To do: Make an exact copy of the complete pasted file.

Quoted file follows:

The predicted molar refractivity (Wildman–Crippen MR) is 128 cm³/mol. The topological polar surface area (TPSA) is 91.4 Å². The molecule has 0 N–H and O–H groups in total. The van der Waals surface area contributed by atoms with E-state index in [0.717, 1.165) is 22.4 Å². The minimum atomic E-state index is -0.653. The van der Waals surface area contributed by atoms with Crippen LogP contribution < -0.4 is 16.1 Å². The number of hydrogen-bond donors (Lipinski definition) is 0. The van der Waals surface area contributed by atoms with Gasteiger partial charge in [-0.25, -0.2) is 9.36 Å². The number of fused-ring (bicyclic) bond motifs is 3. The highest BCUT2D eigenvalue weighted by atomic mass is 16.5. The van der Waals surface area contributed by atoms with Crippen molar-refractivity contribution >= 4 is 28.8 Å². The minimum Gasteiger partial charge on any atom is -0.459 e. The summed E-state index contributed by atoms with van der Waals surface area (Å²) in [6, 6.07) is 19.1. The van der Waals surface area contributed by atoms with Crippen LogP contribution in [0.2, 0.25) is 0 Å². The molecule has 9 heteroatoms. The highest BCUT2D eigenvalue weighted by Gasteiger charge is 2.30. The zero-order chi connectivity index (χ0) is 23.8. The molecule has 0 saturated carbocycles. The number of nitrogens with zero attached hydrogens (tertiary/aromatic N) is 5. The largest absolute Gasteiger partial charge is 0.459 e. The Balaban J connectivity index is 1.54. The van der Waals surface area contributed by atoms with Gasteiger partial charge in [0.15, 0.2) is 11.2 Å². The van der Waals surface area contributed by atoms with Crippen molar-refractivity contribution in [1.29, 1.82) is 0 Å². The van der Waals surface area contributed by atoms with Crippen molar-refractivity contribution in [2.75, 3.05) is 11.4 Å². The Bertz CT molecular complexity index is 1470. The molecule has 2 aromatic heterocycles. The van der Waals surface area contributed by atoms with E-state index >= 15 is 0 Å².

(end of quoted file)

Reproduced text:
The predicted molar refractivity (Wildman–Crippen MR) is 128 cm³/mol. The topological polar surface area (TPSA) is 91.4 Å². The molecule has 0 N–H and O–H groups in total. The van der Waals surface area contributed by atoms with E-state index in [0.717, 1.165) is 22.4 Å². The minimum atomic E-state index is -0.653. The van der Waals surface area contributed by atoms with Crippen LogP contribution < -0.4 is 16.1 Å². The number of hydrogen-bond donors (Lipinski definition) is 0. The van der Waals surface area contributed by atoms with Gasteiger partial charge in [-0.25, -0.2) is 9.36 Å². The number of fused-ring (bicyclic) bond motifs is 3. The highest BCUT2D eigenvalue weighted by atomic mass is 16.5. The van der Waals surface area contributed by atoms with Crippen molar-refractivity contribution >= 4 is 28.8 Å². The minimum Gasteiger partial charge on any atom is -0.459 e. The summed E-state index contributed by atoms with van der Waals surface area (Å²) in [6, 6.07) is 19.1. The van der Waals surface area contributed by atoms with Crippen LogP contribution in [0.2, 0.25) is 0 Å². The molecule has 9 heteroatoms. The highest BCUT2D eigenvalue weighted by Gasteiger charge is 2.30. The zero-order chi connectivity index (χ0) is 23.8. The molecule has 0 saturated carbocycles. The number of nitrogens with zero attached hydrogens (tertiary/aromatic N) is 5. The largest absolute Gasteiger partial charge is 0.459 e. The Balaban J connectivity index is 1.54. The van der Waals surface area contributed by atoms with Gasteiger partial charge in [0.15, 0.2) is 11.2 Å². The van der Waals surface area contributed by atoms with Crippen molar-refractivity contribution in [1.29, 1.82) is 0 Å². The van der Waals surface area contributed by atoms with Crippen molar-refractivity contribution in [2.75, 3.05) is 11.4 Å². The Bertz CT molecular complexity index is 1470. The molecule has 2 aromatic heterocycles. The van der Waals surface area contributed by atoms with E-state index >= 15 is 0 Å².